Conversation with Winetopia founder Rob Eliott

We spoke to Winetopia founder Rob Eliott about the success of the wine event and what guests can experience and expect when attending the biggest celebration of wine event in New Zealand.

How and when was Winetopia founded?

Winetopia presented by Singapore Airlines was launched in 2016.

My company Lemongrass Productions was already working on events like Auckland’s Restaurant Month, Street Eats and the Taste of Auckland Festival but we decided that the blossoming NZ wine scene was worthy of a big event in the city each year. Somewhere you could go to get to grips with all the best of NZ wine in one afternoon. Thankfully, enough NZ wineries shared our vision!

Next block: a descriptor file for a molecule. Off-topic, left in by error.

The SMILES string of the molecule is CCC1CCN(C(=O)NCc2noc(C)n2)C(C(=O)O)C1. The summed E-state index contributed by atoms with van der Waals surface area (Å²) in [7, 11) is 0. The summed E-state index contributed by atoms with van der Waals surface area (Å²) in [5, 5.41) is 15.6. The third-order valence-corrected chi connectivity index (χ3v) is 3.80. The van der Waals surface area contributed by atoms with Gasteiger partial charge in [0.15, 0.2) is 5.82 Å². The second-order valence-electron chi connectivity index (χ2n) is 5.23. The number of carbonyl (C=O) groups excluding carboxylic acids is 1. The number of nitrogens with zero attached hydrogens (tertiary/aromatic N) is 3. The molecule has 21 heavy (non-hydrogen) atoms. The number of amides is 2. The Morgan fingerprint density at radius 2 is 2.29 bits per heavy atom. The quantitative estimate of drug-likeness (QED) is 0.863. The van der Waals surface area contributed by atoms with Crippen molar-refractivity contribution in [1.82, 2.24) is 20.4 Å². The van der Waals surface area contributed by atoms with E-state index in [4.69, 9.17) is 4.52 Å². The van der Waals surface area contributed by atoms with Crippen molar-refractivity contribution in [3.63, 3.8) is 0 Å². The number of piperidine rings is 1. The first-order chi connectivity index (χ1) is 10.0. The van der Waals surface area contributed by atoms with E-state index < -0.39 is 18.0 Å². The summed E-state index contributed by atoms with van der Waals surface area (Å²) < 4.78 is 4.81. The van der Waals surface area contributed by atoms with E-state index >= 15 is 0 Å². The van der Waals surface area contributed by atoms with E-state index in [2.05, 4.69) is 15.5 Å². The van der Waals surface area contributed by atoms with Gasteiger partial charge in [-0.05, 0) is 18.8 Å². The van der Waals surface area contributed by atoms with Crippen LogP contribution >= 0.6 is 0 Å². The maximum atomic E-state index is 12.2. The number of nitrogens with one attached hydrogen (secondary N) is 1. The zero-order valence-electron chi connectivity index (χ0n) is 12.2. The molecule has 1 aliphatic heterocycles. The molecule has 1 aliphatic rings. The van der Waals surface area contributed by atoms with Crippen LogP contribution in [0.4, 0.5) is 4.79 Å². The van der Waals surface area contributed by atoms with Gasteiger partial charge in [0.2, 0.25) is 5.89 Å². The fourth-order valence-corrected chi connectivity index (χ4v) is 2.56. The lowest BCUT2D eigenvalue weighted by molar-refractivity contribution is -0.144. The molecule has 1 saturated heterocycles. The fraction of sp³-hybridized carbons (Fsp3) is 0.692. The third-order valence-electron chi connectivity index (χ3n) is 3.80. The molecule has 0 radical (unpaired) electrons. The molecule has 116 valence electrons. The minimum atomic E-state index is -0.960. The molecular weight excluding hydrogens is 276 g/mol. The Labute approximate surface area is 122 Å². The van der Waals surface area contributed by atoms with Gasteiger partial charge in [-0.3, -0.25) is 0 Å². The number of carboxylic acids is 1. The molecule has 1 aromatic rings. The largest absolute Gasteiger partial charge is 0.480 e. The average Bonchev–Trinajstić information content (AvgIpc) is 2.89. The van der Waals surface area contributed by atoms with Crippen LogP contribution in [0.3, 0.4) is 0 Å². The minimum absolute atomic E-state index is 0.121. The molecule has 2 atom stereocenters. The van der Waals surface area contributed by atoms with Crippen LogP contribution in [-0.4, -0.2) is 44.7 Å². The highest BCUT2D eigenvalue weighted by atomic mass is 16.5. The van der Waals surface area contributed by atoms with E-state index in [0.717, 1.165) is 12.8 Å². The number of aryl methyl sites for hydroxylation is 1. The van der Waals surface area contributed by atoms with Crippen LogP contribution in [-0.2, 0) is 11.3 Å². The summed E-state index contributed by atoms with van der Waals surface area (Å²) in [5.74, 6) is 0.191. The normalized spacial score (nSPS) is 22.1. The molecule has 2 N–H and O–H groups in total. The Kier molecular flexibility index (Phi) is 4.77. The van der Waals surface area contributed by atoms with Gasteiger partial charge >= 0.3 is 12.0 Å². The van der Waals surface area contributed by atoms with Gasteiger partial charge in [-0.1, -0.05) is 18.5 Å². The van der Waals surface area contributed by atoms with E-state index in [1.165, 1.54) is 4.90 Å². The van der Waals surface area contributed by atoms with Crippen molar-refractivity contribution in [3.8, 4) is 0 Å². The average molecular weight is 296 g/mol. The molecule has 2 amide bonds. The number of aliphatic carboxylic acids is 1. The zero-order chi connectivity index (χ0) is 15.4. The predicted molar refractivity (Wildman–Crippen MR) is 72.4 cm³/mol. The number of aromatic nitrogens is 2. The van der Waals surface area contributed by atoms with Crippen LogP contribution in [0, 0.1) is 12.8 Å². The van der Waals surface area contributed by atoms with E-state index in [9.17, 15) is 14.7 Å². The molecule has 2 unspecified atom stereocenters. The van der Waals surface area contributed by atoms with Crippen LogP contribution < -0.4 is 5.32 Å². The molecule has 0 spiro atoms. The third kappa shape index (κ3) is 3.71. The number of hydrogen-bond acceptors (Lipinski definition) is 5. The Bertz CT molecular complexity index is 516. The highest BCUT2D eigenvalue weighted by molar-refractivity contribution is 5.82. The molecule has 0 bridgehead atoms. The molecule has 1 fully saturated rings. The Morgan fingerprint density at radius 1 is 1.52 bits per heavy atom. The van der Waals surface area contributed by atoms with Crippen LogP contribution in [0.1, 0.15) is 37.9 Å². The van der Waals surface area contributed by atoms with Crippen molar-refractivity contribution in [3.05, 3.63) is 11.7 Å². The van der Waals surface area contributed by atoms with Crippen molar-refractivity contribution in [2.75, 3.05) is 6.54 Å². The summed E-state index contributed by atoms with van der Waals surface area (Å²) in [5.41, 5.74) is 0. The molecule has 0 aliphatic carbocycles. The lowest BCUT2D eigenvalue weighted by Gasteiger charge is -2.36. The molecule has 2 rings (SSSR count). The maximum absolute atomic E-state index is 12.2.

Would people who don’t know that much about wine enjoy the event and come out with a greater knowledge of the wine they’re tasting?

Absolutely! The event is not stuffy at all – it’s a welcoming atmosphere with lots of smiling faces from the event team to all the winery staff.

We have heaps of talks and tastings set up at the main stage so you can just rock up with the Spiegelau glass you are given on entry and enjoy an introduction to a new wine style while someone pours you a taster. No prior knowledge necessary!

Is it all New Zealand wines at Winetopia?

Mostly. There are around 700 wineries in Aotearoa now and so there is a lot to discover from Northland to Otago and everywhere in between.

How do wine lovers get to ‘tour’ each region of the country at Winetopia?